It’s bitter cold. They want to share our space, our heat, and our food. We can’t allow them to do that.
This is how you win.
We’ve explained to the cats that they are skating on very thin ice and need to get busy.
There’s ice on the town that the wind blew down
From Chicago late last night. . .
Nathan Davis, unpublished lyrics
We lived for ten years in cold country. I mean, really cold country.
Here is one of the large windows in our living room on a winter day.
See the ice? The reason we took a photo of it is because it so rarely happened. We were there ten years, and that happened maybe twice. To do that, the temperature outside looked like this.
The reason you get ice forming on a window is because no matter what you do, glass is colder than a wall. Humid warm air inside the house comes in contact with the cold glass and condensation occurs. (Exactly the same thing happens in summer with a glass of iced tea.) If the glass is cold enough, as ours was down toward the bottom of the window, ice forms.
That was double-pane glass, by the way, in a well-insulated house. But when it’s more than 20 degrees below zero, well, that glass gets cold.
Here’s Dave, with Liza Jane (Minnie’s predecessor), standing on our deck at the back of our house. Bitter cold that day. Icicles.
Icicles are bad. They are not a good sign. To form, there has to be some heat escaping from someplace that liquifies the snow/ice, and makes the icicle.
Dave is not unhappy in that photo because he knows exactly why the icicles formed there. That’s the vent for our furnace. There’s no way to not have a vent, and there’s no way not to have icicles if it gets cold and snowy enough. But we had none anywhere else.
Here’s a well-built little cabin. It wasn’t ours. It belonged to a friend. Dead of winter (see? no sun) in mid-day. No icicles. Not a one. No ice on the windows. Well-built, well-insulated, not just the log wall, but an insulated floor and roof.
We did have this happen, often in the early spring.
That is actually our garage, not our house, but the ice berm was so cool looking, Dave photographed it. We often got these forming outside our upstairs bedroom window. The heat inside would rise, warming the roof just enough that the snow would slide slowly off the roof.
The Xmas lights are not Xmas lights. They aren’t there for decoration. In Cooper Landing, the sun doesn’t rise above the mountains for several months. We lost the sun on our property in late November and got it back in February. Days are very short. Nights are very long and very dark. I know this photo was taken after mid-February because there is sunlight visible across the street.
Big windows become large black squares on the wall and it can be depressing. The lights provide something to see outside.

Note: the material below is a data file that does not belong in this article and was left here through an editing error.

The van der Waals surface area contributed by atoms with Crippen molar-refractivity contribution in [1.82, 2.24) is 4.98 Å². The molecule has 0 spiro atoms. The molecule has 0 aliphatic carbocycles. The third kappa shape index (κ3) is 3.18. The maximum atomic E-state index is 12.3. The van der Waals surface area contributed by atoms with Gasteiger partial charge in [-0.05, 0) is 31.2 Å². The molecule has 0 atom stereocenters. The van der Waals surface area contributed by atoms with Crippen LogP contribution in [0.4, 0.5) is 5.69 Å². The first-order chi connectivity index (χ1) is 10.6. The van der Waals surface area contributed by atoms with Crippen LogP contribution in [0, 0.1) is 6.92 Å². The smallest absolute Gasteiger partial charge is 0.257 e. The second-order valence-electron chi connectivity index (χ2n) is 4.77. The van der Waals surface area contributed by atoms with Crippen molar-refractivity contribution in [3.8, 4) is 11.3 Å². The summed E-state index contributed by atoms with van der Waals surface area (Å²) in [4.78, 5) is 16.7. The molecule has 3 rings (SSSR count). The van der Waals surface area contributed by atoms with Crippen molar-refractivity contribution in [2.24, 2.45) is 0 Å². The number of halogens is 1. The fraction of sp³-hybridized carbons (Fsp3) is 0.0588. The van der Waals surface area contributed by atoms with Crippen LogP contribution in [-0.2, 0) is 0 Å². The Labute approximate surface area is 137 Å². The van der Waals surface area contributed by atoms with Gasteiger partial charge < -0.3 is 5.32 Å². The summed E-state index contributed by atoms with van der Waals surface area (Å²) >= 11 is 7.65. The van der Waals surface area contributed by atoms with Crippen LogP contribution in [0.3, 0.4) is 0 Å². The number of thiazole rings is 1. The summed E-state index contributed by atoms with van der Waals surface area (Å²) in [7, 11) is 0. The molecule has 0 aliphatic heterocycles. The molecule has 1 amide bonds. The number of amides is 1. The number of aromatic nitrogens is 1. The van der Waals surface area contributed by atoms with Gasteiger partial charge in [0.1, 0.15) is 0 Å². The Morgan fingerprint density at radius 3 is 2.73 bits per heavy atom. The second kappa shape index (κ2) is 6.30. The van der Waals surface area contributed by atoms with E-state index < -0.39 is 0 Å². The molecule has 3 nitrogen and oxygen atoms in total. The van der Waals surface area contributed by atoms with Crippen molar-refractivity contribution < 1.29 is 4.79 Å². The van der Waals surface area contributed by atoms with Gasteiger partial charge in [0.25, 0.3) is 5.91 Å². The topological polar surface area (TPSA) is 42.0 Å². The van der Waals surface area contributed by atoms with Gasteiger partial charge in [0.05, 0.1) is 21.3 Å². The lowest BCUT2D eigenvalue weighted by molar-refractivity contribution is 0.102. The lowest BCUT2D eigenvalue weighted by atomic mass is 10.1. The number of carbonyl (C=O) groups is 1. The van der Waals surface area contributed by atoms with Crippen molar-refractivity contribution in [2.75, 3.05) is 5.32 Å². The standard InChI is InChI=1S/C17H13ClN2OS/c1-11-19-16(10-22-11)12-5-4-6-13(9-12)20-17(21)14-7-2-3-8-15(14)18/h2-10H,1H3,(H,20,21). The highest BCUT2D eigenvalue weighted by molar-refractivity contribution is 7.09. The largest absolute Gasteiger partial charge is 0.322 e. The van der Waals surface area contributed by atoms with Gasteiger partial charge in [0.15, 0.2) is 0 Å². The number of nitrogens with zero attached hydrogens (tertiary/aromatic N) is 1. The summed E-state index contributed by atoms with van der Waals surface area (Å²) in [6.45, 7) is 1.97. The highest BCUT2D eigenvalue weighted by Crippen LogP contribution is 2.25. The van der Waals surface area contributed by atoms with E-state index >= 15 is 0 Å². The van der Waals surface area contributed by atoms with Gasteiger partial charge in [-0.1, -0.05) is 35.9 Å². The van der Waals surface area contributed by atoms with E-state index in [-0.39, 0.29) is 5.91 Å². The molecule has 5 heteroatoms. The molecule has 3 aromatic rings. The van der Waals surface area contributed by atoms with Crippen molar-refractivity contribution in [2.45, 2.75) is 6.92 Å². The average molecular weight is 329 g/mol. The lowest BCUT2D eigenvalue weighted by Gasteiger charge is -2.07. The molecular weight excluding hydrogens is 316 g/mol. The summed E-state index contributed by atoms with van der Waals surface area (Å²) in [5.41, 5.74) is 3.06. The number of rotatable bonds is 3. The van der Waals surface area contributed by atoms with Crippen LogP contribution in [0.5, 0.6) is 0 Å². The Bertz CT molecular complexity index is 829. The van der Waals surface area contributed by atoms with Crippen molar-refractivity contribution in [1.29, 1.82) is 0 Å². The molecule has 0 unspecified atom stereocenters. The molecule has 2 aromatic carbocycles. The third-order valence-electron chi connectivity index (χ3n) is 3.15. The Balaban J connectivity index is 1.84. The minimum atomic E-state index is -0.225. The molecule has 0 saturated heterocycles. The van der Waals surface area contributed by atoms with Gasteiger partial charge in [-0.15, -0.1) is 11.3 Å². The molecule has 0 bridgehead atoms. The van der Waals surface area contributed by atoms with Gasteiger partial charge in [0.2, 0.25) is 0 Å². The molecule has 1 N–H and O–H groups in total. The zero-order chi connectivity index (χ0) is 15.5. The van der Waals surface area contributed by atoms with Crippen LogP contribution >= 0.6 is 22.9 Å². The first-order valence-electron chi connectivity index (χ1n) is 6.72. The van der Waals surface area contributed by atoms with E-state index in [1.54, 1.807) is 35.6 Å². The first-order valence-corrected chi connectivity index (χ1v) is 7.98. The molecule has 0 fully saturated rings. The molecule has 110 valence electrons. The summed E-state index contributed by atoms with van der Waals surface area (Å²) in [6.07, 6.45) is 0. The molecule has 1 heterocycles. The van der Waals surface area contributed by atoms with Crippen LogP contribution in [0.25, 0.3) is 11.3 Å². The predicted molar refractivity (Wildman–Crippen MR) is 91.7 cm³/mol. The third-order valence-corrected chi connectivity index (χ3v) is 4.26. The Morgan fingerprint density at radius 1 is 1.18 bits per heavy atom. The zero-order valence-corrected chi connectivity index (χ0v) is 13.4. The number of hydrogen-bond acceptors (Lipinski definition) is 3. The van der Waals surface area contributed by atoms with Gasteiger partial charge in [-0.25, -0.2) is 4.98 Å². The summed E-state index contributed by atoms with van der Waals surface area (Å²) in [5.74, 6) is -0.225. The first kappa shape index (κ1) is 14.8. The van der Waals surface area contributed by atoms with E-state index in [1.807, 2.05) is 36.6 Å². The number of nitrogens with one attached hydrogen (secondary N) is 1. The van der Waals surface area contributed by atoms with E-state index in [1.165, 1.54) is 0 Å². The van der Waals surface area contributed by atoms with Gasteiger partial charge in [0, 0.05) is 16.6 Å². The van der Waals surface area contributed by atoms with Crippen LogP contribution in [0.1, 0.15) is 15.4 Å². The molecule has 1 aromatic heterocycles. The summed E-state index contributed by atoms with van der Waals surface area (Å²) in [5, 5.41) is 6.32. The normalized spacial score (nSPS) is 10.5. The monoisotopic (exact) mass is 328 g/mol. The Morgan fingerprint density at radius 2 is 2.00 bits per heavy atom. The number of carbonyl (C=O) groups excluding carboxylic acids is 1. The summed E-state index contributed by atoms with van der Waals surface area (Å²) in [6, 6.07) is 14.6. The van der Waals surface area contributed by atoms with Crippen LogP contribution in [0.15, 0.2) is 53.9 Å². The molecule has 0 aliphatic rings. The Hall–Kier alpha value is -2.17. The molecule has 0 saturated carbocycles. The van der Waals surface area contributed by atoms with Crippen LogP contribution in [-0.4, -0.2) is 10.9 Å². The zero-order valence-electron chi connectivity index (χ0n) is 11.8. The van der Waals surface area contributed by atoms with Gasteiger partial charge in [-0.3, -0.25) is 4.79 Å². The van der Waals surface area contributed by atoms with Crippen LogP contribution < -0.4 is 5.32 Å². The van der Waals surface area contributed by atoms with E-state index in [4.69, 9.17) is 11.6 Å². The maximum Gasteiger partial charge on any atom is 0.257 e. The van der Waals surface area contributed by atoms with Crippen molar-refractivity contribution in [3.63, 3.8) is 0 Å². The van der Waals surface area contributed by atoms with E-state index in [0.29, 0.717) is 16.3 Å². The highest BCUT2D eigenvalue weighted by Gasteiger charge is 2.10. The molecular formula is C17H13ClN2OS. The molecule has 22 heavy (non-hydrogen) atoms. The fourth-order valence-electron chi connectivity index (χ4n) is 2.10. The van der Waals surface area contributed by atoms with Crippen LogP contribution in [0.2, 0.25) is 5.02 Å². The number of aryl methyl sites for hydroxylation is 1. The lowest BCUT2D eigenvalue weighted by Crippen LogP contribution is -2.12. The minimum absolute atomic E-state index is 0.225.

But here’s a photo of the windows in our dining room on a winter day.
No sunlight. Looks sort of like dusk. That was mid-day. Colder than shit.
Do you see ice on the windows?
You do not.
That’s because it wasn’t 20 below zero, and even if it had been, it wasn’t a room that gets a lot of moisture in it. Those are double-paned windows, again.
So, ice on windows is not a good thing. Ice on windows means there is warm humid air coming in contact with very cold glass. If it happens when temperatures are cold like we’ve had here in the last week or so, it means that they are probably single-paned glass, and allowing lots of condensation to occur and, well, it’s a good way to have your garden shed rot from the inside out.
They don’t put good windows in a garden shed because they don’t expect people to live in them, or put wood stoves in them, and they certainly don’t expect anyone to cram 13 bodies into that small area, all of them respiring and putting moisture in the air. Single-pane, cheapy windows are fine. If the building is unheated and providing housing for a lawn mower and some fertilizer, there is no warm humid air to condense and form ice.
This is a bad thing, not a good thing.
This is something you try to fix, not something you celebrate.
We have a solid week of low temperatures in the single digits coming up. I live in a well-insulated house that doesn’t get ice on the windows, and is well-heated. I have a nice warm bed, and don’t have to sleep on plywood in a loft. I have a nice kitchen and can prepare a hot meal, or a hot cup of tea, whenever I want it.
I am dreading this coming weather. I despise it, because keeping the animals comfortable and warm occupies a lot of our time during exceedingly cold weather. Frances has to come into the barn every night and that means we have to do room service.
I can’t imagine living in that shed in this kind of cold. Those poor kids. Frances is a cow and she lives in better conditions.